Our round-up of the best comment and analysis from the Financial Times during the week focuses on US corporate earnings, eurozone interest rates and the future of US economic reforms.
The FT’s John Authers says US corporate earnings have reached a turning point — the earnings recession that started two years ago has proved to be shallow and is now over.
“Coincidentally or otherwise, the period of declining earnings overlapped with the end of QE bond purchases in the US, and saw the stock market move sideways for more than a year; strip out the political noise, and the recovery of earnings helps greatly to explain why stocks have since taken a further leg higher, rather than lapsing into the bear market.”
If the reflation trade is to last, pro-growth policy announcements must evolve into appropriate measures designed by the White House and approved by Congress, says Mohamed El-Erian, chief economic adviser to Allianz.
“The immediate emphasis on tax reform, infrastructure and deregulation needs to be followed by measures to further promote productivity (eg, labour retraining and retooling, education reform and expanded public-private partnerships).”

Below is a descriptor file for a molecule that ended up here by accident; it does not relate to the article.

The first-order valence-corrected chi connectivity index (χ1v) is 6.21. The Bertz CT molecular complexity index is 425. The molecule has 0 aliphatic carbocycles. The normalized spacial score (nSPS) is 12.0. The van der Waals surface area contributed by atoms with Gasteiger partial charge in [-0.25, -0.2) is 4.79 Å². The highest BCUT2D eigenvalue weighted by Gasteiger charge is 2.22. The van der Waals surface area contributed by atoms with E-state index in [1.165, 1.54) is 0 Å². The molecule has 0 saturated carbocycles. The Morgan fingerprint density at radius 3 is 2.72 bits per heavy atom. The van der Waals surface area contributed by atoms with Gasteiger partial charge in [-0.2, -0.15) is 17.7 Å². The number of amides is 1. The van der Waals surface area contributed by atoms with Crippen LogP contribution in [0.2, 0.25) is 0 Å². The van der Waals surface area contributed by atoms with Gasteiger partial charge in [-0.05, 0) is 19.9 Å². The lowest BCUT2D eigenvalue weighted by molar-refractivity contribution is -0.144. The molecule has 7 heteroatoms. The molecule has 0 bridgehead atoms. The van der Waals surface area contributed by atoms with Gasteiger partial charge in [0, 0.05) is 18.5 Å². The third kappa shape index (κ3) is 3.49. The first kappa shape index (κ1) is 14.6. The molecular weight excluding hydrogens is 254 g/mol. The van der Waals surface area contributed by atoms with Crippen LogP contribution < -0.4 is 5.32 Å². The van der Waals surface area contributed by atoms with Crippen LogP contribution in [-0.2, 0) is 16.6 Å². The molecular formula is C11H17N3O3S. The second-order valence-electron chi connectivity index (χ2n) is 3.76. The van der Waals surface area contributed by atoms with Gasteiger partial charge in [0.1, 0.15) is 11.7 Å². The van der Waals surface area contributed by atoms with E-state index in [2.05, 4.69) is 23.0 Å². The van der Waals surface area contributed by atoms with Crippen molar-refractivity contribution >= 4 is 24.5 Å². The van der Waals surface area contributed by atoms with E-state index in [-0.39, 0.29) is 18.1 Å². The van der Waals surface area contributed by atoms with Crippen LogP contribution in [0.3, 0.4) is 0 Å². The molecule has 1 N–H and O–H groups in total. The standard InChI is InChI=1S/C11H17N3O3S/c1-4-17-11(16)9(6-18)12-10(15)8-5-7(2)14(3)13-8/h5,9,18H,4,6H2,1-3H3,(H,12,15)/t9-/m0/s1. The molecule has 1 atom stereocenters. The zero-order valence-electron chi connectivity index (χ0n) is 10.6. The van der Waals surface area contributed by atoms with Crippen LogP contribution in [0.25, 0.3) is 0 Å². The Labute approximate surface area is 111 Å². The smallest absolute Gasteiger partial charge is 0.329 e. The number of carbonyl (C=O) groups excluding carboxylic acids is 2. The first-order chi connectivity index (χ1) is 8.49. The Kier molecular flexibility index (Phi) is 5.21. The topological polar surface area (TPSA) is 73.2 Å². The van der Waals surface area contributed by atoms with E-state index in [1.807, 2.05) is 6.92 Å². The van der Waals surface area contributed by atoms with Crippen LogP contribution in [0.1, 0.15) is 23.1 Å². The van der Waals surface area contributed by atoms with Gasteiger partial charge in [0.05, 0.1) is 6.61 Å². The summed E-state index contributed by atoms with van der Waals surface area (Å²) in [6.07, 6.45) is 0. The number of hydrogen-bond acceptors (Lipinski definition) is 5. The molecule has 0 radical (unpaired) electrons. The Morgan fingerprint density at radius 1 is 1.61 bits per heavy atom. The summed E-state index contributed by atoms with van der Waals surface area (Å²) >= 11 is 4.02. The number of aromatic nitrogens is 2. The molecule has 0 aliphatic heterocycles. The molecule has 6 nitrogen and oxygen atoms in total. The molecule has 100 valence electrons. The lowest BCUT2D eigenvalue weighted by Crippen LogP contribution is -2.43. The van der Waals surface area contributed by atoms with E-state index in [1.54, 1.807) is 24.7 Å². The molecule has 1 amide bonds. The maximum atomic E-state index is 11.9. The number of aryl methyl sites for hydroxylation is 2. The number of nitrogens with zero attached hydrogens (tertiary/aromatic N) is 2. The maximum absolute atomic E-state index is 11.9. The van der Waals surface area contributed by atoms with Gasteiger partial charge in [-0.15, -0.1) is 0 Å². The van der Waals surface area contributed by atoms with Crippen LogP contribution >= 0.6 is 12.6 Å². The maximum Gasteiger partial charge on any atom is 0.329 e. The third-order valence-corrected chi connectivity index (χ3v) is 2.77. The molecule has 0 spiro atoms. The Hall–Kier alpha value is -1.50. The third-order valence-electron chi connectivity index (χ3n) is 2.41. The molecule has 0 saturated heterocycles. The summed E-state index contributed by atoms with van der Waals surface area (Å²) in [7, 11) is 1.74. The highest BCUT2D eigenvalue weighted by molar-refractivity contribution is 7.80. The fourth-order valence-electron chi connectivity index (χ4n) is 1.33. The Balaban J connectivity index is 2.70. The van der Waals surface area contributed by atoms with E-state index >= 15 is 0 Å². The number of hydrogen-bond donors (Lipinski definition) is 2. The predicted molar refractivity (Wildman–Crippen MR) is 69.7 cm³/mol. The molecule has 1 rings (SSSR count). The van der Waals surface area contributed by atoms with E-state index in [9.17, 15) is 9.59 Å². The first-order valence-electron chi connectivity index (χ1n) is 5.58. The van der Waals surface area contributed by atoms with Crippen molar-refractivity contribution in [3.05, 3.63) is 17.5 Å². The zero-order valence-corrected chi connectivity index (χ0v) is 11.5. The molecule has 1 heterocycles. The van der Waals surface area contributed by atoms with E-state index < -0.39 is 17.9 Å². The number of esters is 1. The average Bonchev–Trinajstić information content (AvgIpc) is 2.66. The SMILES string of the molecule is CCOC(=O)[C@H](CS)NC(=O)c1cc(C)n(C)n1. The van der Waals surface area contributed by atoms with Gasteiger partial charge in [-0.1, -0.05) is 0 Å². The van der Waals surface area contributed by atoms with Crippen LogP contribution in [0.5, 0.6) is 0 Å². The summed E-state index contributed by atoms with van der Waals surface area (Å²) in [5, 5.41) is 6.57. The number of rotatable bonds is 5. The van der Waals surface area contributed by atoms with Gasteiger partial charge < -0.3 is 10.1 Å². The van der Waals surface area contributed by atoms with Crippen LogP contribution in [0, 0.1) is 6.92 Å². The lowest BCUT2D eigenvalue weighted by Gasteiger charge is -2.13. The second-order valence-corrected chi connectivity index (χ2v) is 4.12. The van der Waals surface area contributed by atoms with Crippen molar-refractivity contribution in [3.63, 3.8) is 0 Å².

Huw van Steenis, global head of strategy at Schroders, argues that starting to raise eurozone interest rates from their present negative level would not only be feasible but actually beneficial, especially before ceasing to buy further amounts of government debt.
“To make an elegant exit, a gradual policy adjustment should dovetail with a more expansive fiscal policy where possible, greater investment in infrastructure and progress on diversifying the sources of capital for Europe’s companies and infrastructure projects.”
Dan McCrum, the FT’s capital markets editor, says that, while expecting stockpickers to finally decrease their fees, cheap access to the stock market may change the fundamental logic of investing in it.
“If a market comes to work more effectively and efficiently, we should expect the costs for those using it to come down. The fall in costs for investors has been celebrated, but less so for its other users, the companies that sell shares.”
The FT’s Leo Lewis shows how the vulnerability of Japanese crisps — potechi — is revealing truths about trade, tariffs and Trans-Pacific Partnership.
“The suddenly exposed vulnerability offers rare clues about how Japan may approach those markets in the future and why the government of Prime Minister Shinzo Abe appears so very keen to resurrect the collapsed Trans-Pacific Partnership trade framework, even though the Trump administration has ruled the US out of it.”